There are many different times to serve: when we are on a spiritual high after a ministry conference, when we are exhausted after a week of summer camp, at the beginning of a new school year and at the end, and in the good times and bad. Last month, I had the unfortunate time of being in a season where it was impossible for me to serve my students because of the fear and hurt in my own life. I live in Colorado Springs on the Air Force Academy and for six days, I was unsure if I would have a home to come back to, a job to continuing to support my family, and all of the newly acquired memories from my newborn son.
Now, I am not talking about burnout where we over extend ourselves, but life happens and you become incapacitated. This is when life simply hits you so hard that you are physically, emotionally, and even spiritually empty. In the past six months, I have experienced or walked through life with several people who have simply hurt too much to be able to minister to others.
The Colorado Springs Wildfires
The Aurora Colorado Theater Shootings
Parents and Siblings Passing Away
Losing Your Job After 20 Years of Work
Prognosis of Cancer
Divorce and Affairs
All of this pain can be overwhelming and the desire as well as even the energy to hear the issues of others, empathize with them, and truly feel compassion for them may be completely lost. Here are a few tips for those who experienced this or know someone who is going through this.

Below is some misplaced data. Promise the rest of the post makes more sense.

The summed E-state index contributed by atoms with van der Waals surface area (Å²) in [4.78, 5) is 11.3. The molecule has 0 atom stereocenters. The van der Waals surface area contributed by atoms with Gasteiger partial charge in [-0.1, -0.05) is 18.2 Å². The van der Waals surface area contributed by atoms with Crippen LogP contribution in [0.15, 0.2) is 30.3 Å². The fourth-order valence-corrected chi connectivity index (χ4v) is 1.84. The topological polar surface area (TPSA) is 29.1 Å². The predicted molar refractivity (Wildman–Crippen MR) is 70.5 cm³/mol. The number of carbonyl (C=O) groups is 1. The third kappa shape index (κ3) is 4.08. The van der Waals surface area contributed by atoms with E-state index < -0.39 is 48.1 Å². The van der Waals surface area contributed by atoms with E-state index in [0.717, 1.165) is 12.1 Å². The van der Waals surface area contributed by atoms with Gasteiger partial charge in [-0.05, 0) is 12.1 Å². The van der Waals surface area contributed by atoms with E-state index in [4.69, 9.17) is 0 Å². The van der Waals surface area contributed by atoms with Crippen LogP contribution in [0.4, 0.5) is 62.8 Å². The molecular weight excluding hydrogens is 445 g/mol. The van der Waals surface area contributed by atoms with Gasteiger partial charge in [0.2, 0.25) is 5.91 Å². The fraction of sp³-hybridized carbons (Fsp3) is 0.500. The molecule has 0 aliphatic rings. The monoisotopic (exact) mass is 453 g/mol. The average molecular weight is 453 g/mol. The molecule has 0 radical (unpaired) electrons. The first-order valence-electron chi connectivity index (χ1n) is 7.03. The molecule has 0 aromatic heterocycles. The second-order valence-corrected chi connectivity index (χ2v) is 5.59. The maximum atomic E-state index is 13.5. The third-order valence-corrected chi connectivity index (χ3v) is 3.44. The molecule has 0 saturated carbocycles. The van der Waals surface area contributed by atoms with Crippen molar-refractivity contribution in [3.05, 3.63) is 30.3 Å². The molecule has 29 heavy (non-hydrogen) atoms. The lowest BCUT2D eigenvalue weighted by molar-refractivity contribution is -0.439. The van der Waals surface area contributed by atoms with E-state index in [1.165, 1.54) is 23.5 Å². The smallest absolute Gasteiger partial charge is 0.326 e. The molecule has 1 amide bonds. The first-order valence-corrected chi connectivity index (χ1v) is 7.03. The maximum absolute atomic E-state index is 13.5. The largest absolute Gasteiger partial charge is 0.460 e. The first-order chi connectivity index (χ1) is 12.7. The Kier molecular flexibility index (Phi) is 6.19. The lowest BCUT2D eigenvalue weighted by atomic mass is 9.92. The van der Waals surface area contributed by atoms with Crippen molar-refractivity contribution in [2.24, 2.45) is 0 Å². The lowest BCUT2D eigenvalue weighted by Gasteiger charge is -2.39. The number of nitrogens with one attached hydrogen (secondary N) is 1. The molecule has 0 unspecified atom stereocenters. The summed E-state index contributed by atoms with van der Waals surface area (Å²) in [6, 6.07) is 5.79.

You Do Not Have To Serve
There is a myth within the Church that pastors are super people that do not need to eat, sleep, or cry. When tragedy happens to us, we should quote Scripture, forgive, forget, and move on. Do not buy that lie. We are human, we need to grieve, and we need to heal. Whether you actually lose someone or lost a sense of security that is unimaginable, you need to take the time for yourself, your family, and your soul. Forget the fact that we cannot serve while we are not filled up ourselves. Yes, that is true, but it is statements like that that further promote a lack of humanity within the pastorship. Own your humanity, rely on God for your comfort and support in the worst and best times, and when the healing has truly begun, return to serve.
You are always the person that people come to when they are facing spiritual, moral, and ethical dilemmas. Do you have someone to go to that you can share your deepest pains and not have to worry about the ramifications of the sharing? Maybe you are lucky enough to have a supervisor or senior pastor, but most likely it is someone not on staff with you. Maybe the solution is to seek a professional counselor that is legally unable to share anything? Consider including your spouse in the situation for a more holistic sense of healing.
Sometimes we find so much comfort in that time of healing that we cannot move past it and back to a world of serving. You were called to your church, your ministry, and the students you are serving. Do not squander what God has ordained. By no means am I telling you to rush it, because too many do, but you need to come back and come back better than you were. This tragedy is part of your story, God has made you whole again, and that testimony can speak into the lives you are ministering towards. Serve them well, always relying on God.